I have a long history of infatuation with the mechanisms at work in colonies of ants and other eusocial insects. The book that got me started down that path was Turtles, Termites and Traffic Jams by Mitchel Resnick which I read when I was 15 and which I think deserves it’s own fieldnote. The idea that a system can be devoid of any leader but still fully functioning will forever be an inspiration for my work.
Propaganda pheromones appear to be an emergent property of alarm pheromones which are released when an ant is attacked and that have evolved to alert other nestmates to the danger sot that they can flee or attack the invader.
Certain species of ants rely on stealing larvae from other ant species. They raid colonies and spray massive amounts of alarm pheromones as they do. The pheromones overwhelm the attacked colony workers & their flee response causes them to attack their own nestmates.
The attacking ants then steal the larvae and take it back to their colony where, once they are born, they perform worker functions for the nest - a function the attacking ants can’t do! Amazing that these ant species evolved this elaborate system, but this aspect of the system is less interesting outside of the context, I think.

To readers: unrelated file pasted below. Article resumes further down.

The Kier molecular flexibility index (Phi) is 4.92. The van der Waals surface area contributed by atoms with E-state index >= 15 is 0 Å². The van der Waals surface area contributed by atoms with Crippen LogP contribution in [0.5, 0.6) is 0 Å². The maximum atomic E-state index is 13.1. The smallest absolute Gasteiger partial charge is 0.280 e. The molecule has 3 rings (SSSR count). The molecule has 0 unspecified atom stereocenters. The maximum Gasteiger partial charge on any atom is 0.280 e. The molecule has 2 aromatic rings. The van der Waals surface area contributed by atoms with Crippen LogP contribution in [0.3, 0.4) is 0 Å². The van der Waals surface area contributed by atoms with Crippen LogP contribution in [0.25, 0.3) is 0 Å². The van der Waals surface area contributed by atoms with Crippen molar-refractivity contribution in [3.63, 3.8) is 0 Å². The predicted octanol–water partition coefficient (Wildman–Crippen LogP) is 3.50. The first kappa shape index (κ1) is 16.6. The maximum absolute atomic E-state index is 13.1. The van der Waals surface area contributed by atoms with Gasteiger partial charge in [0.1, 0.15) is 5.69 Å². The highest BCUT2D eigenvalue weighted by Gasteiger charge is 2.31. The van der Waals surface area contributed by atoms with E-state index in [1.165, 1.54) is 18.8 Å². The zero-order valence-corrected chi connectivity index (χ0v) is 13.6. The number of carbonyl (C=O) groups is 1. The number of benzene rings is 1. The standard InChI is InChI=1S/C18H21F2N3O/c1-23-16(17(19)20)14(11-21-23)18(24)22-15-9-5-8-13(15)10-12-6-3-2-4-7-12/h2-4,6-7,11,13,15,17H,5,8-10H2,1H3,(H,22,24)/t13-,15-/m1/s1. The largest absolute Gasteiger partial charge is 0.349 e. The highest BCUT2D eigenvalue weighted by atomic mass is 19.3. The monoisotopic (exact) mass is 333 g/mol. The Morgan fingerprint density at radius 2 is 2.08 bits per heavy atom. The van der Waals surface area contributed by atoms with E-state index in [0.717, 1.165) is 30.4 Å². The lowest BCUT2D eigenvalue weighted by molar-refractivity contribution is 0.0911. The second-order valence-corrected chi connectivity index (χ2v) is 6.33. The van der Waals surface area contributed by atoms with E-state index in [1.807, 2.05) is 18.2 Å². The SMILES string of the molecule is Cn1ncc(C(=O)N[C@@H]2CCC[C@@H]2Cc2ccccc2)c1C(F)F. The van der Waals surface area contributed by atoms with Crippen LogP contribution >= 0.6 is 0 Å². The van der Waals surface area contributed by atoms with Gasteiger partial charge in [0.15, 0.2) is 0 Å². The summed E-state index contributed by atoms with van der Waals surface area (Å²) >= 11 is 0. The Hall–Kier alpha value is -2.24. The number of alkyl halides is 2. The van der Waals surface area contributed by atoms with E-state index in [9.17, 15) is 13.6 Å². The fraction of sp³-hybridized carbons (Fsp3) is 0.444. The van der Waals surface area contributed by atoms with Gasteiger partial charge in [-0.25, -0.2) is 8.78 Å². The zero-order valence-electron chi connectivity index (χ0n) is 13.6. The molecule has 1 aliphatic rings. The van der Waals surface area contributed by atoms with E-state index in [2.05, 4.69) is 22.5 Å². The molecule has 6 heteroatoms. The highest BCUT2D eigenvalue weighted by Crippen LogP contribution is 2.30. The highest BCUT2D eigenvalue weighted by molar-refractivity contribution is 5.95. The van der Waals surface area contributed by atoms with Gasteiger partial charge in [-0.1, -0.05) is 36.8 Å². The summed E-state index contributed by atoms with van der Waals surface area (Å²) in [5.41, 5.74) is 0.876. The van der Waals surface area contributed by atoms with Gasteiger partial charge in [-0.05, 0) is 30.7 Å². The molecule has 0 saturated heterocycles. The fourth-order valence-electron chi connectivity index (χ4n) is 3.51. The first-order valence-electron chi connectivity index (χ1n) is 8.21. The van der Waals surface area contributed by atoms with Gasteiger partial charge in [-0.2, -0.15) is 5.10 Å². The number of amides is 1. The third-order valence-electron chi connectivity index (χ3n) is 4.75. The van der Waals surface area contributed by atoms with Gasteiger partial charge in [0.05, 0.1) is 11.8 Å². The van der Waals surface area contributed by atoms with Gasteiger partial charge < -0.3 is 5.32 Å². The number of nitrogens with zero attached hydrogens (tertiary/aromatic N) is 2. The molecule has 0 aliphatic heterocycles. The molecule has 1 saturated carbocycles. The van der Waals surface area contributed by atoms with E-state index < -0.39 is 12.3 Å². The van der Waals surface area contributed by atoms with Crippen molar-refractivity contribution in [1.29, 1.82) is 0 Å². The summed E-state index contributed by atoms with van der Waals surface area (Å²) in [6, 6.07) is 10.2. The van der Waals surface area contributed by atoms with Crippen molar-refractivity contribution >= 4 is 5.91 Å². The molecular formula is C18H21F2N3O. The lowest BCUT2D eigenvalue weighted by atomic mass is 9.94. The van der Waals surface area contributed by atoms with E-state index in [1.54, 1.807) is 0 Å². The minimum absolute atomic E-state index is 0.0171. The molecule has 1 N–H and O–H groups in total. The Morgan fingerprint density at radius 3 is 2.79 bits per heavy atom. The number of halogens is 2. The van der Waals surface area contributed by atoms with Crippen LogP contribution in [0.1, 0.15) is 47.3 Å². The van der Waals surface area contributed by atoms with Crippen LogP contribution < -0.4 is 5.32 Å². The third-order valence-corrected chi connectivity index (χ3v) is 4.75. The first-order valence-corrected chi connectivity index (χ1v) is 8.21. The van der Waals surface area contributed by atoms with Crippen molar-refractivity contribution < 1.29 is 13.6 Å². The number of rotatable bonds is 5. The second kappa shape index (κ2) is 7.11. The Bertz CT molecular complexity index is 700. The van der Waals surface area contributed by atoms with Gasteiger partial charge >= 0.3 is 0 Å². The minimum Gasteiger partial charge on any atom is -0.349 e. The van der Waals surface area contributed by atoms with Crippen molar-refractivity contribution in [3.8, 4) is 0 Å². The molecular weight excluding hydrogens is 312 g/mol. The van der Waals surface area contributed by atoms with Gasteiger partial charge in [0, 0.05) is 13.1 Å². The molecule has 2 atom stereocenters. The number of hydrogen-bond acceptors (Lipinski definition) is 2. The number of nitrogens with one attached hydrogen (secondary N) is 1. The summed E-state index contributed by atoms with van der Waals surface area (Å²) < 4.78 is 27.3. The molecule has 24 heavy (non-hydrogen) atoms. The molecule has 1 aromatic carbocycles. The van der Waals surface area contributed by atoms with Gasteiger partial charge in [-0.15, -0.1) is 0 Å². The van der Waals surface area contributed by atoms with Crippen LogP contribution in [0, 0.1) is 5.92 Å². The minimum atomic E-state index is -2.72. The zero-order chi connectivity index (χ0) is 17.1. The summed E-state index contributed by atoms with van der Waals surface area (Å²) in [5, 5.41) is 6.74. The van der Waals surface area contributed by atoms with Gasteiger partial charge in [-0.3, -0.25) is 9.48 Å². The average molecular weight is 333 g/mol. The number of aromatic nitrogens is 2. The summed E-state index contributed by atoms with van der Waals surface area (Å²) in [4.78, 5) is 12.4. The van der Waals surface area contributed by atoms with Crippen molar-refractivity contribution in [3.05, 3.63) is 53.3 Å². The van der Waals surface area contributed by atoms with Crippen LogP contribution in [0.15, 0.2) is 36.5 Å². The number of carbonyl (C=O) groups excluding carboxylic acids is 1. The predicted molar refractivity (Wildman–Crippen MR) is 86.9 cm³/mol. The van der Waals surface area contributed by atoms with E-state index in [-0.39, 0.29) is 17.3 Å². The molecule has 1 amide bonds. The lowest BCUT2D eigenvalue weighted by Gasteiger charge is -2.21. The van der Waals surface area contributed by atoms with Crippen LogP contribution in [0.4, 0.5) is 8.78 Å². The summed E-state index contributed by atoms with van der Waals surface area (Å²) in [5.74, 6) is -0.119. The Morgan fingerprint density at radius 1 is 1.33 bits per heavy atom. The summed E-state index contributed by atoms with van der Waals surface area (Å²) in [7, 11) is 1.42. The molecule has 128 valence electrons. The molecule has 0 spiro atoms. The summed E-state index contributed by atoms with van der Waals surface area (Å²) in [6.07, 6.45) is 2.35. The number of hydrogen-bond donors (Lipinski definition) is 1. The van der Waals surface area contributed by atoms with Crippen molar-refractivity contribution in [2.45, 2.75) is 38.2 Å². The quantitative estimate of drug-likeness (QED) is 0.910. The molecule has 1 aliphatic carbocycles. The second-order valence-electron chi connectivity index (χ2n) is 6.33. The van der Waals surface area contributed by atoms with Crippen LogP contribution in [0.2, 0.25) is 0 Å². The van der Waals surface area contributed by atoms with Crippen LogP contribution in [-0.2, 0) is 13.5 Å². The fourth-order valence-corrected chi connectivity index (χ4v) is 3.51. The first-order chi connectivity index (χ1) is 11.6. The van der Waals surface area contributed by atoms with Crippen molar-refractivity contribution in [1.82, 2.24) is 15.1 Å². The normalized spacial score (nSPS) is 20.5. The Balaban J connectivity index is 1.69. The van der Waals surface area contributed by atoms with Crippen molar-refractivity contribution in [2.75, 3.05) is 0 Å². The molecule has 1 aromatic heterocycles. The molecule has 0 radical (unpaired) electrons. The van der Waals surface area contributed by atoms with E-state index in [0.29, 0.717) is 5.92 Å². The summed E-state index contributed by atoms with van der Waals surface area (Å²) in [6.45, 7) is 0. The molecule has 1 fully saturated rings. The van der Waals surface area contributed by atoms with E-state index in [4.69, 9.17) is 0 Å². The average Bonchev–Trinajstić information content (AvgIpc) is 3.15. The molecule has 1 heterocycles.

I’ve been thinking a lot about P2P networks recently, and the idea of competitive nodes that govern trust decisions based on local surrounding signals amuses me, even if I can’t think of a practical application for it.
You would need a concept of “alarm” and “attack” (and thus “nest”) that made sense.
One area where I think such a concept might work is in a shared-resource network e.g. a P2P filesystem.
A node low on a disk space might sent out alarm signals, causing peers to come to it’s aid and adopting some of the files the node is responsible for, the peer would become the new owner.
If a peer receives too many alarms it causes them to break the connection from their neighbors, and not trust them.
How such a mechanism would impact load balancing and replication is I think an open question. It’s a different take than the propagation and usage based distribution/balancing seen in most modern resource-sharing systems.
There are obviously a variety of attacks and balances to be made in such a system. To censor a server or file one might only need to overwhelm the server with requests to server a particular file - perhaps basing the alarming mechanism on the utilization of outgoing bandwidth might better?
Whether such a system is actually useful/practical/secure is highly speculative, but I think it is fun to think about.